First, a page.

Where graphics design is concerned, you will see much evidence of this 'fancy footwork' on Web pages, but without the knockout punch at the end, it gets nowhere. If you want to impress with foot gyrations it is better to become a tap dancer, not a boxer.
The primary purpose of graphic design is to communicate – not to decorate or embellish. To communicate, you then you have to deliver that message to the correct recipient in an appropriate way.
Let's break that sentence down a bit because there's a lot going on in there.
"you first have to have a message worth sending"
Well, this is the 'content' without which there is no point in saying anything. People who are totally caught up with techniques will happily deliver pretty envelopes with nothinginside.
When a designer attempts to 'pretty-up' a boring Web page it's a sure sign that they haven't thought enough about the content. Good content doesn't need to be embellished but there is no harm in using imagery to enhance the message and make it even more powerful.
"deliver that message to the correct recipient"
There might be one recipient, or many, but sending a letter to the wrong person, no matter how valuable the contents or fancy the wrapping is a wasted effort. Just think of all the junk mail you receive through your letterbox and your email account that is of no interest to you whatsoever. What happens to it? This 'blunderbuss' technique requires huge volume to get even a small score, is very inefficient communication and invariably ends in failure.
"in an appropriate way"
Sending a love letter in a brown window envelope or a final demand notice in a pink envelope with 'hugs and kisses' is not going to have the desired effect. The messages and recipients could be correct but the techniques are contradictory to what you are really trying to communicate and nullify the contents.
The phrase, "It's not what you say but the way that you say it", is a fallacy. It's what you say and the way you say it that really does the trick.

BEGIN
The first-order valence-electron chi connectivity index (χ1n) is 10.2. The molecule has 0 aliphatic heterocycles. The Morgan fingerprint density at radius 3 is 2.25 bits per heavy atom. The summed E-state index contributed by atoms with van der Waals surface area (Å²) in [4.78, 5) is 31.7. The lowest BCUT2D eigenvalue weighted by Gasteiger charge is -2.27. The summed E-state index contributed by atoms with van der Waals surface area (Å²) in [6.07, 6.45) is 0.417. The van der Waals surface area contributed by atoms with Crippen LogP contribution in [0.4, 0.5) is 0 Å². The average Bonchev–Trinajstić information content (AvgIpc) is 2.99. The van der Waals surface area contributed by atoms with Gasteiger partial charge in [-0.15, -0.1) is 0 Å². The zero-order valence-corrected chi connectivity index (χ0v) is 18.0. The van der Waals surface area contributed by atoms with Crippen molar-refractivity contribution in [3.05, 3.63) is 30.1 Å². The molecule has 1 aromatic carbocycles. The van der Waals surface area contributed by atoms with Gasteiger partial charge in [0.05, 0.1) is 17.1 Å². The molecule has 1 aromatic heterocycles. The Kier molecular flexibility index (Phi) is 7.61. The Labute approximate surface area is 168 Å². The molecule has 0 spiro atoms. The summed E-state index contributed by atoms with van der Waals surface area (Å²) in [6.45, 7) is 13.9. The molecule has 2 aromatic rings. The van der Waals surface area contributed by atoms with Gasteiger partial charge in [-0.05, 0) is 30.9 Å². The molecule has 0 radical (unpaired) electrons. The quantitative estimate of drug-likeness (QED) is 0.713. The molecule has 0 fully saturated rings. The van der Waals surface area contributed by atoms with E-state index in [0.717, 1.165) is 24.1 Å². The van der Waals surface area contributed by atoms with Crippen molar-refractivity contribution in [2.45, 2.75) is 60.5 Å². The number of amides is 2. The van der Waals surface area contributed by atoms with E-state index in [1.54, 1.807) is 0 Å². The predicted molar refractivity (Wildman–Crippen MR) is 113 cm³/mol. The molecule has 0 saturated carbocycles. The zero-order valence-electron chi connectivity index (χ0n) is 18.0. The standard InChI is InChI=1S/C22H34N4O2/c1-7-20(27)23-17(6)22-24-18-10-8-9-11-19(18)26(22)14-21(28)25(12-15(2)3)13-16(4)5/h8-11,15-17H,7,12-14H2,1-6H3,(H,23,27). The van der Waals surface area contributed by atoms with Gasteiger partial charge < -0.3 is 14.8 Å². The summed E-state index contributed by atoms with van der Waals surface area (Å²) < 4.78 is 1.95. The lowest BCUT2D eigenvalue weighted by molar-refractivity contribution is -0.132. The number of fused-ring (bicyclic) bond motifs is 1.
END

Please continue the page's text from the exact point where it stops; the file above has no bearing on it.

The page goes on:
Creating a positive Image
I'm sure you will remember Muhammad Ali's other famous saying – "I am the greatest!" Maybe he was, maybe he wasn't but this claim is part of his image, his persona, his ethos. Certainly, in the context of heavyweight boxing, it is perfectly credible and therefore accepted as true. An 'image' transcends simple truth. People will believe lies if they are presented in the right way and they're receptive and sympathetic to them. That's the basis of politics, many other beliefs – and marketing. What makes a lie or half-truth become believable is consistent repetition. Tell the same story over and over again and eventually it can become 'the truth'.
"Put a tooth under your pillow at night and in the morning, it will have changed into money."
"Santa Claus delivers presents to children in the early hours of December the 25th every year."
"Beings from other planets are small and grey with big eyes and travel in saucer-shaped craft."
We know these things aren't really true, but we would like to believe them. Because we like the popular image of Muhammad Ali, we are prepared to accept that he is the greatest. If we didn't like the guy, we would be much less likely to believe it. Such a claim from somebody else would just suggest arrogance.